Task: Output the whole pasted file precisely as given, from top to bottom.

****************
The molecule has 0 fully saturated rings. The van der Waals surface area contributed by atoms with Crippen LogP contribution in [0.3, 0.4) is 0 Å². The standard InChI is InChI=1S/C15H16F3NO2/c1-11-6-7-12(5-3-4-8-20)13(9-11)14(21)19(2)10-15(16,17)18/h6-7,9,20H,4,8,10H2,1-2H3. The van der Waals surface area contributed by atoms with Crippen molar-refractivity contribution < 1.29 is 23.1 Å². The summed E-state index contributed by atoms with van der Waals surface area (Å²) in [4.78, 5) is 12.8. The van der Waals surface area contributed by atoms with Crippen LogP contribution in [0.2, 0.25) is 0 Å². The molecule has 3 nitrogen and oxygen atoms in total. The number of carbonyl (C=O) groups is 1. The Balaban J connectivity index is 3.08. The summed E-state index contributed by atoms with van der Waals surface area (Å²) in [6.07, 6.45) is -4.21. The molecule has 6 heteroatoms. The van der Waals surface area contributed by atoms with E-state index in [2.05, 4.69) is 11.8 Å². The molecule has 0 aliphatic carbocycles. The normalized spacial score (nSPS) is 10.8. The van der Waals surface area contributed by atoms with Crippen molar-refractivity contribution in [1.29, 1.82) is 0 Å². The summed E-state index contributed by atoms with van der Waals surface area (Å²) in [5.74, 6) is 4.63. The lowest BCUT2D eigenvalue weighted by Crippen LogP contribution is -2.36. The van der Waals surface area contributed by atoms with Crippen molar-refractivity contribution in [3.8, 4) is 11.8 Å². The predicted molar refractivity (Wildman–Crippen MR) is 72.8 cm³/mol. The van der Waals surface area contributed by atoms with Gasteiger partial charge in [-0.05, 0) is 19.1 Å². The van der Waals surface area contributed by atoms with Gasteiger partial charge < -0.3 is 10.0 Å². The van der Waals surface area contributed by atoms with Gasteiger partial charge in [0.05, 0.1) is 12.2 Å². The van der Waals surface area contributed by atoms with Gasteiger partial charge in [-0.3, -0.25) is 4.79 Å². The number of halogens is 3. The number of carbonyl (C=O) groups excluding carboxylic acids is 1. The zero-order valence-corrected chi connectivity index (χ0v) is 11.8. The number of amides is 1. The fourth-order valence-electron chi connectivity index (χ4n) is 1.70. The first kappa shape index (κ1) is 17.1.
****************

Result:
The molecule has 0 fully saturated rings. The van der Waals surface area contributed by atoms with Crippen LogP contribution in [0.3, 0.4) is 0 Å². The standard InChI is InChI=1S/C15H16F3NO2/c1-11-6-7-12(5-3-4-8-20)13(9-11)14(21)19(2)10-15(16,17)18/h6-7,9,20H,4,8,10H2,1-2H3. The van der Waals surface area contributed by atoms with Crippen molar-refractivity contribution < 1.29 is 23.1 Å². The summed E-state index contributed by atoms with van der Waals surface area (Å²) in [4.78, 5) is 12.8. The van der Waals surface area contributed by atoms with Crippen LogP contribution in [0.2, 0.25) is 0 Å². The molecule has 3 nitrogen and oxygen atoms in total. The number of carbonyl (C=O) groups is 1. The Balaban J connectivity index is 3.08. The summed E-state index contributed by atoms with van der Waals surface area (Å²) in [6.07, 6.45) is -4.21. The molecule has 6 heteroatoms. The van der Waals surface area contributed by atoms with E-state index in [2.05, 4.69) is 11.8 Å². The molecule has 0 aliphatic carbocycles. The normalized spacial score (nSPS) is 10.8. The van der Waals surface area contributed by atoms with Crippen molar-refractivity contribution in [1.29, 1.82) is 0 Å². The summed E-state index contributed by atoms with van der Waals surface area (Å²) in [5.74, 6) is 4.63. The lowest BCUT2D eigenvalue weighted by Crippen LogP contribution is -2.36. The van der Waals surface area contributed by atoms with Crippen molar-refractivity contribution in [3.8, 4) is 11.8 Å². The predicted molar refractivity (Wildman–Crippen MR) is 72.8 cm³/mol. The van der Waals surface area contributed by atoms with Gasteiger partial charge in [-0.05, 0) is 19.1 Å². The van der Waals surface area contributed by atoms with Gasteiger partial charge < -0.3 is 10.0 Å². The van der Waals surface area contributed by atoms with Gasteiger partial charge in [0.05, 0.1) is 12.2 Å². The van der Waals surface area contributed by atoms with Gasteiger partial charge in [-0.3, -0.25) is 4.79 Å². The number of halogens is 3. The number of carbonyl (C=O) groups excluding carboxylic acids is 1. The zero-order valence-corrected chi connectivity index (χ0v) is 11.8. The number of amides is 1. The fourth-order valence-electron chi connectivity index (χ4n) is 1.70. The first kappa shape index (κ1) is 17.1.